8th March 2012.
at The Rescue Rooms for tonight’s gig, your Strange
Things team are somewhat surprised to see no less than
three support acts listed. This is theoretically value for money,
and while we’ve missed the opener, we are in time to catch
the opening bit of Chris Reeve Esq, who turns out to be a rather
dull sounding bloke with a guitar. Discretion being the better
part of valour, we head back down to the main bar for a couple
of wildly overpriced Hobgoblins before returning to the Red Room
(The Rescue Rooms tiny upstairs offspring) for Burly Nagasaki.
This proves to be a mistake. The band turn out to be an act I
saw a month or so earlier, under a different name – either
they have recently rebranded or simply chance their name for each
gig to confuse punters who would otherwise know to stay away.
A decidedly sub-par and self-consciously ‘quirky’
White Stripes, they are just as heavy going tonight as last time,
and the fact that they seem so damn pleased with themselves makes
them even more irritating.
Thankfully, Thomas Truax is soon on stage to show how genuinely
eccentric music should be done. While I had some issues with his
most recent album, Truax live is
remarkable – a one-man-band with a stage full of his extraordinary
home made instruments – and the odd ‘real’ instrument
– he plays a mix of gleefully oddball yet undeniably enjoyable
tunes that defy categorisation. He’s also hilarious –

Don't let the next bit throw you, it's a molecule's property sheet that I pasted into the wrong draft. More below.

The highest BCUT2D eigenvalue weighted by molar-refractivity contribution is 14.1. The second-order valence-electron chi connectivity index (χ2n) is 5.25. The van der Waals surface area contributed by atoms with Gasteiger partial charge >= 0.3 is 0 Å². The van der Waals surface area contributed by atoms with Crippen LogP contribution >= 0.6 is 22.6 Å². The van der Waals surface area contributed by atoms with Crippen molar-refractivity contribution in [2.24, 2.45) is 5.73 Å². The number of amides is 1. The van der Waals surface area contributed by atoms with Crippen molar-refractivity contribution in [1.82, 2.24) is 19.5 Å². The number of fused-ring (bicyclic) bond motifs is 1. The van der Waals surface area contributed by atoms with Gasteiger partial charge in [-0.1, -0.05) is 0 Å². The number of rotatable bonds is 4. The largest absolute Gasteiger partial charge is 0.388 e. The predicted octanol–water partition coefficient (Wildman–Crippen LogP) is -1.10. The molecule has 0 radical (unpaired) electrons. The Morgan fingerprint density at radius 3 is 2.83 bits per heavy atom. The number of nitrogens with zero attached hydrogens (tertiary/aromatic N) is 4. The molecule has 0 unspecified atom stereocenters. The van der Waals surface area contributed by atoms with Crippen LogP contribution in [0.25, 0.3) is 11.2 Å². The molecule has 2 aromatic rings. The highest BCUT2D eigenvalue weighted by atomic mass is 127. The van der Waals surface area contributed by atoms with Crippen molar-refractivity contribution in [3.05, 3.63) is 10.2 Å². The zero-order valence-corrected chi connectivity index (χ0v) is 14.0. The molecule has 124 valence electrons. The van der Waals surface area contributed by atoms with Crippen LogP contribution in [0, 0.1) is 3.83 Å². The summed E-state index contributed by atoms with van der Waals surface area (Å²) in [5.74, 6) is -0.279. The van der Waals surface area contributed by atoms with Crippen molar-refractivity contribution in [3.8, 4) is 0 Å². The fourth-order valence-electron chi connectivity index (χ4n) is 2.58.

his self-deprecating humour, his fumbling and the assorted technical
difficulties (he’d lost his usual soundman earlier this
day) making this a wonderfully good-natured and entertaining show.
At one point, he lives the amplification behind to wander out
into the middle of the audience with a guitar, before cheerfully
heading out of the room and down the stairs, still playing, before
returning… and then heading out of the door on the other
This good-natured, rather intimate approach seems to translate
to the audience, who are themselves an unusually mixed bunch (looking
around the room, you would have no idea about what sort of musical
act would be performing) and the gig seems to become less of a
show and more an intimate gathering of friends.
Truax really deserves his own TV show – his mix of comedy,
music and eccentricity would make for a great show. In the absence
of that, I’d suggest you ensure that the next time he plays
anywhere near you, you make sure that you catch him.